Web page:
How Is AI Changing The Maritime Industry?

Credit: Hitesh Choudhary/Unsplash

The shipping sector is a vital part of the global economy, responsible for transporting goods and materials to and from different parts of the world. It is a complex and challenging environment, where even minor improvements can result in significant benefits. In order to stay competitive, it is essential for businesses in the shipping sector to invest in artificial intelligence solutions. AI can help companies automate tasks, optimize operations, and make better decisions.

AI In Maritime Industry

The presence of AI in the logistics sector has been increasingly visible in recent years. Just like in the case of manufacturing, the potential of artificial intelligence in this field is impressive. AI-based solutions can streamline overland transport, but it also finds applications in the maritime sector. Shipping goods is a fundamental aspect of the globalized economy, and growing customers’ expectations worldwide enforce constant optimization in this field. In a nutshell, AI is changing the face of the maritime industry in three particular ways – by providing partial autonomy to the automatized units, evaluating processes and optimizing them, and forecasting future trends.

AI Use Cases in Maritime

From forecasting to equipment automation – AI’s applications in the shipping sector are vast. Let’s take a closer look at how AI is revolutionizing the maritime industry based on particular use cases.

Planning Shipment of Containers: Predictive Scheduling: Predictive analytics enables shipping companies to optimize their vessel scheduling. They use the port calls data like destination, arrival time, trajectory, and trip duration provided by the port community systems to manage their trips most efficiently. Using the data on the vessel traffic, the carriers schedule and reschedule arrivals to avoid delays and downtimes. Machine learning helps them deal with the unpredicted scenarios caused by emergencies and enforced route changes.

Organizing Containers Positioning: The machines position the containers using computer vision, making autonomous decisions after learning through unsupervised methods. What does it look like in practice? Without getting into details – the monitoring device transfers an image to the interpreting device that classifies the container recognizing such variables as size and shape. Then it evaluates the existing storage configuration to identify the most appropriate space for the new container.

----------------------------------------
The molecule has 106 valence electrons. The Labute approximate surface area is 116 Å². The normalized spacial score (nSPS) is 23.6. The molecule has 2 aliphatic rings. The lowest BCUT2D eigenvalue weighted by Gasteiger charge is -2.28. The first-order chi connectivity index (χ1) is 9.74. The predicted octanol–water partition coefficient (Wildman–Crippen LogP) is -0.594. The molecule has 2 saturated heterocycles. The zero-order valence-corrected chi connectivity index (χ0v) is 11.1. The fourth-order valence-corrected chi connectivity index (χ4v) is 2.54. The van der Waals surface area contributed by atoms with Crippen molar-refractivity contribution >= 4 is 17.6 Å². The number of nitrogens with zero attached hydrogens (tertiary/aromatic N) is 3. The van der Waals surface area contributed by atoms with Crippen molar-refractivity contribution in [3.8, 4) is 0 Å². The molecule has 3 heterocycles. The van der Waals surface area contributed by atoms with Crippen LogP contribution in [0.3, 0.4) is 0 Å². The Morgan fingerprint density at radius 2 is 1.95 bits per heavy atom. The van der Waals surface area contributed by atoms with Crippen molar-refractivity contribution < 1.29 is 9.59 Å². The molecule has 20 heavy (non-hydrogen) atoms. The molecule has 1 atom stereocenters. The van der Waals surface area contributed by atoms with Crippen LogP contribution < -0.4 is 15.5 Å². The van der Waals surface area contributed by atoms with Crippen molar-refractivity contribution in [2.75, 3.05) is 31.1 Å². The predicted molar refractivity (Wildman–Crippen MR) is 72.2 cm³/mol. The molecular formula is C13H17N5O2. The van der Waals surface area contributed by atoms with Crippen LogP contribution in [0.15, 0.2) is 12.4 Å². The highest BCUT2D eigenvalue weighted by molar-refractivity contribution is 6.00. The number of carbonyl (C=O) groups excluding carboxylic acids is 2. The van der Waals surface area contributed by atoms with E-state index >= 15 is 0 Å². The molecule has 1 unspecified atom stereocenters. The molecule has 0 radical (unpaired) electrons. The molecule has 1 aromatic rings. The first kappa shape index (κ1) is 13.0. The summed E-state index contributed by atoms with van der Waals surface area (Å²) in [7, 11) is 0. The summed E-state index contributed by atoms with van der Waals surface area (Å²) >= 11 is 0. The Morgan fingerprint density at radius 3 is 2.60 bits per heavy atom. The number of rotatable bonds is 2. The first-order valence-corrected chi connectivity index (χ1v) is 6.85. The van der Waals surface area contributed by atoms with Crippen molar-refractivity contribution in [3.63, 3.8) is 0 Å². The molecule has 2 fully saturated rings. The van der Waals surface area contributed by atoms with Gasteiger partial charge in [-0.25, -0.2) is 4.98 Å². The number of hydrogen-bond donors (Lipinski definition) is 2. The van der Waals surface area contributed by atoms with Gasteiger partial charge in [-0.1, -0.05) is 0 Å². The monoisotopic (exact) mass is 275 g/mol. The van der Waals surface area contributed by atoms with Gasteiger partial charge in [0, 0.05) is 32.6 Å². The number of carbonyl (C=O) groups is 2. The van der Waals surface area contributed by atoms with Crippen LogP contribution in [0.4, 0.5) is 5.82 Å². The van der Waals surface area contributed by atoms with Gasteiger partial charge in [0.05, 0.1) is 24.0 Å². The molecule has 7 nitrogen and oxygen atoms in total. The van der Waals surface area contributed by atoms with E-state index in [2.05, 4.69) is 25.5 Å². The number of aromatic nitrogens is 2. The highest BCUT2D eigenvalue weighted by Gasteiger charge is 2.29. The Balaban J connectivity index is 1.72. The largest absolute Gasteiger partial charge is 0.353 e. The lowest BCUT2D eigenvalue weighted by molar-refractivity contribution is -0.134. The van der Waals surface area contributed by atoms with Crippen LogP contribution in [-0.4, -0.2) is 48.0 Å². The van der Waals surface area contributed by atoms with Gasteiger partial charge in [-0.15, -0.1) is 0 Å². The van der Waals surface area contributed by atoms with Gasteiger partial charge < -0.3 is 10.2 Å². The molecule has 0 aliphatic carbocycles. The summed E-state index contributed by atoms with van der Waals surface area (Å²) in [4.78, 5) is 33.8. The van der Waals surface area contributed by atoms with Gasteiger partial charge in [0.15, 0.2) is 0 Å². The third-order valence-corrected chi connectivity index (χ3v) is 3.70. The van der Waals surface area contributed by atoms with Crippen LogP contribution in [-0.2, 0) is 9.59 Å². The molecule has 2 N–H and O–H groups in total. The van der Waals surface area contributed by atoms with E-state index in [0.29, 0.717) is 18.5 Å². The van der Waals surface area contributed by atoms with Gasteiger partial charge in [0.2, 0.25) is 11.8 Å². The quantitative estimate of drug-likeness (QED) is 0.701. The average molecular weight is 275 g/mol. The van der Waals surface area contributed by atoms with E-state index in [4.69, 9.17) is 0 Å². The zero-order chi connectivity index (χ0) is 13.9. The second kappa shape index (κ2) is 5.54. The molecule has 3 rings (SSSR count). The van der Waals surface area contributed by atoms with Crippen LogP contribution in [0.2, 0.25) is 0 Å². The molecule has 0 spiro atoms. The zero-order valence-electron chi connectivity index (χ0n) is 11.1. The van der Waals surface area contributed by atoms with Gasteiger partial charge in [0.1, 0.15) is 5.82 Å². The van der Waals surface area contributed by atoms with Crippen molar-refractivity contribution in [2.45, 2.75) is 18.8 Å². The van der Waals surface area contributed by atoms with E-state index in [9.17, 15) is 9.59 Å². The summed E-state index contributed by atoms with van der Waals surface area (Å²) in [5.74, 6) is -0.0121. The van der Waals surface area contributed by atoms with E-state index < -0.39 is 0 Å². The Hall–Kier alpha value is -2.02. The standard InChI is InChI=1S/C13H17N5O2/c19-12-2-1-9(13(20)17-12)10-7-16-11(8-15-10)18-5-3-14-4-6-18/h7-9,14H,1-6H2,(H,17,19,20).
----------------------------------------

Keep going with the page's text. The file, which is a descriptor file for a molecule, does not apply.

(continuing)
Voyage Planning And Route Forecasting: Route forecasting based on real-time data enables companies to optimize their routes depending on variables like weather and react to unexpected events. The 2021 incident in the Suez Canal has shown how critical these forecasting models are to the shipping sector – with the most frequented maritime transport route entirely blocked, the shipping companies had to improvise, searching for the shortest and most time-effective alternatives. AI technology could provide them with fast estimations.

Predictive Maintenance: Just like in the case of the manufacturing industry, the shipping companies and port management companies use machine learning algorithms for the purposes of predictive maintenance. The AI allows them to identify machinery issues before they escalate, causing downtimes and affecting the whole supply chain. Predictive maintenance is crucial for the ships themselves due to the nature of the shipping industry. The standard Asia-Europe shipping route via Panama Canal takes at least 22 days, and during this time, access to maintenance support may be limited. AI-based predictive maintenance can identify the issues before the route launch, saving the shipping company expenses.

Benefits Of Using AI in the Shipping Industry

The globalized world depends heavily on the shipping industry today – thus, the optimization of its processes is crucial for the economies. As you can see, based on the use cases listed above, artificial intelligence can have a positive impact on all the stages of the shipping process – from container distribution planning, through route forecasting, to unloading in ports.

In fact, all the sides get something out of the AI’s implementation. The shipping carriers and freight forwarders:

  • improve the cost-effectiveness and productivity of their processes with advanced planning and scheduling tools
  • adjust to the changing market realities, fluctuating demand, and unpredicted events with dynamic pricing and route forecasting algorithms
  • calculate the most efficient route in terms of fuel consumption.

The port operators, on the other hand:

  • streamline their loading and unloading operations with the support of AI-managed cranes and other equipment
  • reduce the costs of hiring and training additional staff with robotics and automatic vehicles
  • reduce the risk of human errors with automated planning, positioning, and calculation

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Source: Nexocode



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